Talgo, the Spanish manufacturer of high-speed trains, is all set to lease out 2-5 trains to Indian Railways in less than a year's time.
Talgo, the Spanish manufacturer of high-speed trains, is all set to lease out 2-5 trains to Indian Railways in less than a year’s time. Sources with knowledge of the matter told FE Online, that Suresh Prabhu-led Indian Railways is awaiting a final approval of Niti Aayog, before officially telling Talgo to lease out its trains to India. Once the contract is signed, it will take Talgo less than a year to supply anywhere between 2-5 trains. “The train is likely to be of around 26 coaches each, so that the total capacity matches that of the existing Shatabdis,” sources told FE Online.
The approximate price of leasing these trains is not known yet, since Talgo will have to purchase the coaches from existing international users. “Manufacturing a new India-specific train will take a lot of time. Indian Railways is looking to ply these Talgo coaches as early as possible. So, Talgo will take the train from international customers and modify it for Indian needs,” sources said, adding that three major changes are likely to be made. These are platform height, toilets and pedestals to ease platform train gap. “Also, Talgo will refurbish these trains as much as possible to give them a new look and feel,” the sources added.
Watch: Exclusive Interior Preview Of Talgo Train
Talgo’s train that the company brought to India for trials had two Executive Class cars, four Chair Cars, a cafeteria, a power car and a tail-end coach. The Executive class car can seat up to 20 people and has rich looking black seats, that are quite comfortable. The general chair car can seat up to 36 people. Talgo’s train also has a cafeteria designed for European needs. It has provision for food items like burgers and donuts along with tea and coffee. If Talgo’s coaches are used, the cafeteria may need to be redesigned to suit Indian needs. The coaches of the Talgo train are made up of aluminium alloys which are light as compared to conventional rakes of Mail/Express trains in India. The Spanish company claims that its coaches are 45% lighter and 30% more energy efficient than LHB coaches. The coaches are also designed with a unique tilting mechanism, that allows the train to attain higher speeds even on curves.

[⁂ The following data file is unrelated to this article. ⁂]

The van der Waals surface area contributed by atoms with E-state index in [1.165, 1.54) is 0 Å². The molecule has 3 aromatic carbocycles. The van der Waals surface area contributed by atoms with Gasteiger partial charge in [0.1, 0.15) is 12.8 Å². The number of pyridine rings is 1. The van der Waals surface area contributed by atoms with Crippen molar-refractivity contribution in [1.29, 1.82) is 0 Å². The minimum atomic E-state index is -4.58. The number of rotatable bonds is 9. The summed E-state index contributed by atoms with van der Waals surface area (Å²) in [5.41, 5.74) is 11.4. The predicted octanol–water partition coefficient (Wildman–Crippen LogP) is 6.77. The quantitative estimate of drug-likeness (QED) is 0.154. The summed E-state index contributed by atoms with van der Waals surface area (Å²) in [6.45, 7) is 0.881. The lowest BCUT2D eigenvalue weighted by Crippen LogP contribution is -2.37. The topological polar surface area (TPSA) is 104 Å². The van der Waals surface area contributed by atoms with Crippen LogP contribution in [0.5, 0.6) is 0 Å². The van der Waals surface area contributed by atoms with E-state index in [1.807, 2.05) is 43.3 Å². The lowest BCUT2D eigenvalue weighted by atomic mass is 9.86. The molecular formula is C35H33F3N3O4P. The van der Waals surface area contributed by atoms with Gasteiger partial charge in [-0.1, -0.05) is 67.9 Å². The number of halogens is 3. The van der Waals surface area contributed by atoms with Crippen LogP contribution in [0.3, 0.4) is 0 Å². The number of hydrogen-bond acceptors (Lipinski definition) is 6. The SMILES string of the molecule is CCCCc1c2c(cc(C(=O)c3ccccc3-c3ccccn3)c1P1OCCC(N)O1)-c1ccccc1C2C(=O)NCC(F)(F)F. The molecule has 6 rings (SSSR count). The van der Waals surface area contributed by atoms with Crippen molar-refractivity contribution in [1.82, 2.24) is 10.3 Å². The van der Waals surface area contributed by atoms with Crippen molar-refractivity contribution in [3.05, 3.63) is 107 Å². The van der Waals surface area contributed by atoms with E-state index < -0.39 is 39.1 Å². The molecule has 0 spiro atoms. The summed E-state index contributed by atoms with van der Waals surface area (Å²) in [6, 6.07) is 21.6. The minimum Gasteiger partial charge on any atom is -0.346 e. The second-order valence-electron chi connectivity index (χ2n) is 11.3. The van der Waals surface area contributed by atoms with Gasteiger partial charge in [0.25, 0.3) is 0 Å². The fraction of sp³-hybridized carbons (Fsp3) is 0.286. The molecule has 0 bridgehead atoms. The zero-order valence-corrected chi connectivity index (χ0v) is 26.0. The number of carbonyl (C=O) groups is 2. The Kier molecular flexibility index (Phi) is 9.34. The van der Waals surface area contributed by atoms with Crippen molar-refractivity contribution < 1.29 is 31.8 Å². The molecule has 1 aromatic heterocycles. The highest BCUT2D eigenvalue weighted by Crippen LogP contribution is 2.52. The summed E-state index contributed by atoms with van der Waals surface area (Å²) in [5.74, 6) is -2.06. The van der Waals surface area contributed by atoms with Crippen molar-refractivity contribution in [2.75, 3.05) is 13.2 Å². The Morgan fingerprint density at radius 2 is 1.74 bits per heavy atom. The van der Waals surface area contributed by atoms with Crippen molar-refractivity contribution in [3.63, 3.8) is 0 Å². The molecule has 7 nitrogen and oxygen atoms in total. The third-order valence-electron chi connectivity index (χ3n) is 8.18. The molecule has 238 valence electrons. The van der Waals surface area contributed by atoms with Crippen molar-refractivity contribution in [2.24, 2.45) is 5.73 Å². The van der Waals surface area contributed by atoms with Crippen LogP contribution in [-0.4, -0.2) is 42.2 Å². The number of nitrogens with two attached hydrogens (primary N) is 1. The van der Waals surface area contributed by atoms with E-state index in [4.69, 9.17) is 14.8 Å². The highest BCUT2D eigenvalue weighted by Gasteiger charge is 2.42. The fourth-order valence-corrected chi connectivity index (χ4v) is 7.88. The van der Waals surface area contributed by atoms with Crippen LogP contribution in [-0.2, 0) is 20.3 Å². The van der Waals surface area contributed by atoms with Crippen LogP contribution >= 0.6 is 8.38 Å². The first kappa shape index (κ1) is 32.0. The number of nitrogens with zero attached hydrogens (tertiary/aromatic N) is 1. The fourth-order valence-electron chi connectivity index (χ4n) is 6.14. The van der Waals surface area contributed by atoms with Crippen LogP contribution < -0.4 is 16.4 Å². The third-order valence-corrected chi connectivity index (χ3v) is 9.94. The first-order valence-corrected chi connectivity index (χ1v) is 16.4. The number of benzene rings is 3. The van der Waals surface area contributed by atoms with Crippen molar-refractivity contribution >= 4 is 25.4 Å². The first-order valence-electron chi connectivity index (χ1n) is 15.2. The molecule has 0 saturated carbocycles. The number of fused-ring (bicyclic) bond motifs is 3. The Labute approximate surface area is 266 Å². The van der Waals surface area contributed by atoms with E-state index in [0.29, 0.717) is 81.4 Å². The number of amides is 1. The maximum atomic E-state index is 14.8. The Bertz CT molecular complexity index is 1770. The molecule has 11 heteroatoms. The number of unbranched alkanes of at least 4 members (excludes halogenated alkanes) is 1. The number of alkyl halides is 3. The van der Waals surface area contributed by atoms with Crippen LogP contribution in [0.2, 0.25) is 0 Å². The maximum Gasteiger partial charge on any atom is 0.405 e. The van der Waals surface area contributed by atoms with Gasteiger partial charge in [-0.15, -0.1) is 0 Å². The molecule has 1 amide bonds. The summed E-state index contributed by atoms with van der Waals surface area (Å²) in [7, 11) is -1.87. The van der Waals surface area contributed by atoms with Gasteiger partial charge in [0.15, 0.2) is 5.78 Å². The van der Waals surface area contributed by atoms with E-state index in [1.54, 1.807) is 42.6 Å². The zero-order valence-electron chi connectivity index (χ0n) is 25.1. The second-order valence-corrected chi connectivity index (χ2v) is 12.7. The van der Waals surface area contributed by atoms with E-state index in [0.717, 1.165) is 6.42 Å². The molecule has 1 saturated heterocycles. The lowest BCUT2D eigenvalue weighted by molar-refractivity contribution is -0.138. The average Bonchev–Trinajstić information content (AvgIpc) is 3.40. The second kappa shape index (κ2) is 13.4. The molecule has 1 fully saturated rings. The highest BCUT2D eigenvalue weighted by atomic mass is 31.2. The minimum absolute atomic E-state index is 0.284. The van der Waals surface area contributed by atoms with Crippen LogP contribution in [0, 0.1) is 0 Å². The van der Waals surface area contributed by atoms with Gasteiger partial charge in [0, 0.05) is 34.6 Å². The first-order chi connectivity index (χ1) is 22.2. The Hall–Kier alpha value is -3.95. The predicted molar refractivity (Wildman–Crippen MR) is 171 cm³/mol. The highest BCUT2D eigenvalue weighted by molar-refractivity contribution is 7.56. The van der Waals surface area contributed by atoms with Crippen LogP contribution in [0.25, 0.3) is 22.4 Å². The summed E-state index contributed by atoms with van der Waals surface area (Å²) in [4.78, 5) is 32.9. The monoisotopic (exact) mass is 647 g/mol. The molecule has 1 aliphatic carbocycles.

Last month, Anil Saxena, the Additional Director General Public Relations at Railway Ministry told FE Online that Talgo coaches are likely to be used on Shatabdi routes. On paper, Talgo’s light-weight coaches can help reduce the travel time on Shatabdis by as much as 25%. This means that a journey between Delhi to Lucknow, Bhopal or even Amritsar, which takes anywhere between 6 to 7 hours by Shatadbi right now, can be reduced to around 4.5 to 5 hours!
Talgo’s train underwent an extensive trial from May to September this year. In a big boost to Indian Railways’ dreams of semi-high speed trains, Talgo’s train completed its Delhi-Mumbai Rajdhani route trial in less than 12 hours! This is a four hours time relief from the Rajdhani which takes almost 16 hours to complete the approximately 1,388 km distance. Not only that, Talgo’s coaches clocked the highest ever speed on Indian tracks – 180 kmph during their Mathura-Palwal Rajdhani stretch trials. The fastest train currently on Indian tracks is the Gatimaan Express, which runs at a maximum speed of 160 kmph for a train journey between Delhi and Agra.
Meanwhile, Indian Railways is also planning to invite international players to set up an aluminum coach factory for high-speed trains in India under the Modi government’s ‘Make In India’ drive. An international competitive tender for the same will be floated soon.
In September this year, Railway Minister Suresh Prabhu had spoken of his dream for Indian Railways – rail connectivity that ensures that a train journey from one part of the country to another does not take more than 12 hours. Given his vision, and the increasing competition that Railways is facing from airlines, Talgo’s coaches and other semi-high speed and high-speed trains will go a long way in benefiting the Indian Railways, and of course the common man!